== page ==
By ANAB on September 18, 2015
When a lab applies for ISO 17025 accreditation, one of the most important documents they submit is the official quality manual. This is the document that outlines all quality control practices and supporting procedures in one place. Creating this manual is a big job but, if done right, it will make your accreditation process easy. So what makes a quality manual good enough for ISO 17025 accreditation? Here are four of the mainstays:
Make sure your practices are in order. A common problem that we see with labs preparing for their first ISO 17025 accreditation process is that they become too focused on the accreditation itself rather than on the internal practices that the accreditation is based on. This can lead to the creation of a quality manual that looks much better than your practices themselves—but any ISO 17025 accreditation auditor is going to notice the discrepancies quickly. Thus, the best way to approach creating your quality manual is as a chance to review and improve internal processes. Expect that, as you advance through outlining, drafting, and finalizing the manual, you’ll uncover weak spots in your current quality assurance procedures and need to take steps to address them. In this way, your quality manual becomes much more than an item on a checklist – it becomes a guiding force for improvement within your organization, which is exactly what it’s meant to be.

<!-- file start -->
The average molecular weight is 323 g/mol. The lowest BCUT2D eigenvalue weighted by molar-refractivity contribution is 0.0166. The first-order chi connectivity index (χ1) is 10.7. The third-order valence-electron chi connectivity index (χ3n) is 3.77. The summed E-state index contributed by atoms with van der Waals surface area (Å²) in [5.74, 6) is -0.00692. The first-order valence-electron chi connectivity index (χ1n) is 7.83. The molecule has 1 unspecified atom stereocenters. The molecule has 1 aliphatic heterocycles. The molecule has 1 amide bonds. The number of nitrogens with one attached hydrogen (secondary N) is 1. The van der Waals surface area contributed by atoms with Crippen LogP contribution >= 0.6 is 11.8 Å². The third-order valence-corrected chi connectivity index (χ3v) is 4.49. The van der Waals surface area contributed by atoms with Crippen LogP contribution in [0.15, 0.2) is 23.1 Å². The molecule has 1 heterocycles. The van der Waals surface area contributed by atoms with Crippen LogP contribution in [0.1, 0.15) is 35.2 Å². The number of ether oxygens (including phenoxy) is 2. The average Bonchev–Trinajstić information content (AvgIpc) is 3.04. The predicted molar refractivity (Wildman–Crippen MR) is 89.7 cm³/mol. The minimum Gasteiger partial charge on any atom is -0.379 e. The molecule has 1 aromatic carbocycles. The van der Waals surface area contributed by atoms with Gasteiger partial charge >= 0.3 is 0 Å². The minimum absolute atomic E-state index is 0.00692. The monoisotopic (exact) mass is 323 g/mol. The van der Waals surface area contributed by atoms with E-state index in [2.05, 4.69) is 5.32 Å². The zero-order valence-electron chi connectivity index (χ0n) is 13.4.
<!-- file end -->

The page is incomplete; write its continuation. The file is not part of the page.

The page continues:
Use the right format. There is no single quality manual format that is strictly required by ISO 17025 standards, but most more or less follow a standard format that divides all procedures into neat categories and explains each one in a straightforward way. You may add sections based on your specific industry but, for the most part, following a standard format will help make your quality manual not only easier to review, but also thorough (which is the name of the game). See if you can get ahold of sample quality manuals from other accredited organizations and model your own manual on their format.
Gather input from staff experienced with ISO 17025. As with everything in lab work, experience, transparency and peer discussion only improves the end product. While you can task a single staff member with assembling all the documentation and writing the manual, the result will be better if they have input from staff members who are experienced with ISO 17025 standards. If necessary, consider bringing in an outside consultant with ISO 17025 experience to review your materials as you draft them.
Double check all documentation. Just because a procedure is in the manual—or perhaps even used on the floor—does not mean that it’s reflected in all of your policies and protocols. Once you have a complete quality manual, pull together all supporting documentation and make sure the actual procedures match the quality manual’s claims.
Are you seeking ISO 17025 status? How are you creating your quality manual?
This blog was originally posted on 03/01/15 by one of our customers, ANAB, who accredit testing and calibration labs, inspection and certification bodies, reference material producers, and proficiency test providers.
Categories: Forensic Labs, Testing Labs